The latest projects are Infigen Energy's 39MW project at Lake Bonney and the Roaring 40s 111MW stage-one project at Waterloo. "These wind farms will add to the 868MW veneration already installed - which means that total wind generation will pass the 1000MW mark in July," Mr Rann said. Mr Rann said the Macquarie Green Grid study indicated Eyre Peninsula had the sites and wind resources to add a further 2000MW of wind generation turbines operating above 35% capacity - the threshold needed to operate economically. "However, we must first have the ability to link these extra farms to the national electricity grid," he said.

Obama oil deal upsets all sides - Concessions aimed at bolstering climate bill

Friday 2/4/2010 Page: 11

PRESIDENT Barack Obama's about-turn on offshore oil exploration drew scathing criticism yesterday from environmentalists and congressional representatives who argued that his policy would do little to secure the energy future of the United States.

It was a calculated stove to win political support for comprehensive climate legislation aimed at reducing greenhouse gas emissions while mandating a switch to renewable energy "Drilling alone can't come close to meeting our long-terns energy needs, and for the sake of our planet and our energy independence, we need to begin the transition to cleaner fuels now," Mr Obama said at his policy launch at Andrews Naval Air Facility in Maryland, just outside Washington, DC.

"I know that we can come together to pass comprehensive energy and climate legislation that's going to foster new energy, new industries, create millions of new jobs, protect our planet, and help us become more energy independent." But green groups and some Democrats said plans to expand drilling for oil along vast lengths of the North American coastline threatened marine life and coastal environs, and sent the wrong signal in the face of climate change. Republicans labelled the President's concession as too cautious. They said the additional exploration would do little to reduce US dependence on foreign oil.

The new drilling opportunities fall well short of the expansion proposed by George Bush in 2008, when Mr Obama, then a presidential candidate, condemned the plan as backWard looking. But he defended his change of heart, saying it was part of an interim solution as the US moved to tap new energy sources. The US had less than 2% of the world's known oil reserves, he said, but consumed more than 20% of current world production. "We are going to need to harness traditional sources of fuel even as we ramp up production of renewable home-grown energy." Mr Obama raised offshore drilling as a prospect for compromise on energy and climate legislation with Republicans in his January State of the Union address.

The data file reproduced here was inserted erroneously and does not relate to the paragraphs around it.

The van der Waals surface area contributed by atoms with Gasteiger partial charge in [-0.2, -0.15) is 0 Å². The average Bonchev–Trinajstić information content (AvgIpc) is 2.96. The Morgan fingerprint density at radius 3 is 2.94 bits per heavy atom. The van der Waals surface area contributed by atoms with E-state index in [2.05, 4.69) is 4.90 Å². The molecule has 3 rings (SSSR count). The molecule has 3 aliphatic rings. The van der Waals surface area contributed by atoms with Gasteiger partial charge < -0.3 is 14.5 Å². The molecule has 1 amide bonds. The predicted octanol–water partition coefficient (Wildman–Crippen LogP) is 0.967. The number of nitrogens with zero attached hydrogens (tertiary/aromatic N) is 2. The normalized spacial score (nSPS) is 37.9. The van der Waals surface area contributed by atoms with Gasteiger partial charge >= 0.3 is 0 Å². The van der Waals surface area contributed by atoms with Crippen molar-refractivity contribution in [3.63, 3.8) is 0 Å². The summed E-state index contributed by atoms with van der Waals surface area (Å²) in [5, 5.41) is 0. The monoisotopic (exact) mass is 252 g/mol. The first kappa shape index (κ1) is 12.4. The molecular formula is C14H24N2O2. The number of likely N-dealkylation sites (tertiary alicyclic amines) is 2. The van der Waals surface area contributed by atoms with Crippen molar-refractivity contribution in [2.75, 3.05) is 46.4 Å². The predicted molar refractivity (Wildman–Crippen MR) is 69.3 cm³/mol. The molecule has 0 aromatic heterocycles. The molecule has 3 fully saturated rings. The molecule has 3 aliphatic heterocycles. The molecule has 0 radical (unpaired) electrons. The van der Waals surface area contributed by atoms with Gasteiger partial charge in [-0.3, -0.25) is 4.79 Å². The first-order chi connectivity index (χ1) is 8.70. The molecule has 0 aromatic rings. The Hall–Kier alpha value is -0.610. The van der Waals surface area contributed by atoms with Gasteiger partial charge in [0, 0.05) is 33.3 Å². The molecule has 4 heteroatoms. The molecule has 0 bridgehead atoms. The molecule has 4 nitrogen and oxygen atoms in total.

The Senate may now craft a new version of the stalled legislation. "The cynical view is that this is an attempt to buy a few more votes for a bill that would introduce carbon regulation," a spokesman for the American Gas Association, a Washington based trade group, said. The Republican leader in the House of Representatives, John Boehner, called on the President to lift the drilling ban on the west coast of the US. "Keeping the Pacific Coast and Alaska, as well as the most promising resources off the Gulf of Mexico, under lock and key makes no sense at a time when gasoline prices are rising and Americans are asking, 'Where are the jobs?'," he said.

A long approval process, which would demand time consuming environmental assessments, could delay drilling beyond 2012, however. Some Democrats, including long-time drilling opponent and New Jersey senator Robert Menendez, pledged to fight the exploration plan, describing it as dangerous. Environmentalists, too, complained. "While China and Germany are winning the clean energy race, this act furthers America's addiction to oil," Greenpeace executive director Phil Radford said. "Expanding offshore drilling in areas that have been protected for decades threatens our oceans and the coastal communities that depend on them with devastating oil spills, more pollution and climate change."

A cross-party group of senators are expected to introduce a new energy and climate bill to the Senate within weeks, after an earlier bill failed to win bipartisan support. Mr Obama has already backed the construction of eight nuclear power plants with $US8 billion ($A8.7 billion) of loan guarantees and promoted coal" target="_blank">clean coal technology in an attempt to broaden support for his climate proposals.